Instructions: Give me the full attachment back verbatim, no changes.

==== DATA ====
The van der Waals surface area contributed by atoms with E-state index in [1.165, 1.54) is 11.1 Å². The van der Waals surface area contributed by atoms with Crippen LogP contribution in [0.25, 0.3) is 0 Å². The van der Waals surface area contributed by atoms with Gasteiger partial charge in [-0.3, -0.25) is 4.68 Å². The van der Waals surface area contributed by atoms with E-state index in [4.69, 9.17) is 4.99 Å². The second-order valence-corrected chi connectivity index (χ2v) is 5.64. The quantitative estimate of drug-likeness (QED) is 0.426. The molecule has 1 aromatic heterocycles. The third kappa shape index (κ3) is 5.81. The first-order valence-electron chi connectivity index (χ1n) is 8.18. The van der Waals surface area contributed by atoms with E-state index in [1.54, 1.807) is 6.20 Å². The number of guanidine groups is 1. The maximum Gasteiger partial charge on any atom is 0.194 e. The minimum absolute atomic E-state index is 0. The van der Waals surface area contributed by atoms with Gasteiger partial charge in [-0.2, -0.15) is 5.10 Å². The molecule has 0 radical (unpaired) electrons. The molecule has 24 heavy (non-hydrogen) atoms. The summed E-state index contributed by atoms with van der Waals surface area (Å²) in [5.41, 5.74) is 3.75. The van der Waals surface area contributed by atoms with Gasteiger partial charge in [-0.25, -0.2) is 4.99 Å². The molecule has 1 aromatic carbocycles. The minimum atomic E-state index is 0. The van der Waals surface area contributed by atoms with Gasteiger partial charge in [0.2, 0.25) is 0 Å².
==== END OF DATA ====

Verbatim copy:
The van der Waals surface area contributed by atoms with E-state index in [1.165, 1.54) is 11.1 Å². The van der Waals surface area contributed by atoms with Crippen LogP contribution in [0.25, 0.3) is 0 Å². The van der Waals surface area contributed by atoms with Gasteiger partial charge in [-0.3, -0.25) is 4.68 Å². The van der Waals surface area contributed by atoms with E-state index in [4.69, 9.17) is 4.99 Å². The second-order valence-corrected chi connectivity index (χ2v) is 5.64. The quantitative estimate of drug-likeness (QED) is 0.426. The molecule has 1 aromatic heterocycles. The third kappa shape index (κ3) is 5.81. The first-order valence-electron chi connectivity index (χ1n) is 8.18. The van der Waals surface area contributed by atoms with E-state index in [1.54, 1.807) is 6.20 Å². The number of guanidine groups is 1. The maximum Gasteiger partial charge on any atom is 0.194 e. The minimum absolute atomic E-state index is 0. The van der Waals surface area contributed by atoms with Gasteiger partial charge in [-0.2, -0.15) is 5.10 Å². The molecule has 0 radical (unpaired) electrons. The molecule has 24 heavy (non-hydrogen) atoms. The summed E-state index contributed by atoms with van der Waals surface area (Å²) in [5.41, 5.74) is 3.75. The van der Waals surface area contributed by atoms with Gasteiger partial charge in [-0.25, -0.2) is 4.99 Å². The molecule has 1 aromatic carbocycles. The minimum atomic E-state index is 0. The van der Waals surface area contributed by atoms with Gasteiger partial charge in [0.2, 0.25) is 0 Å².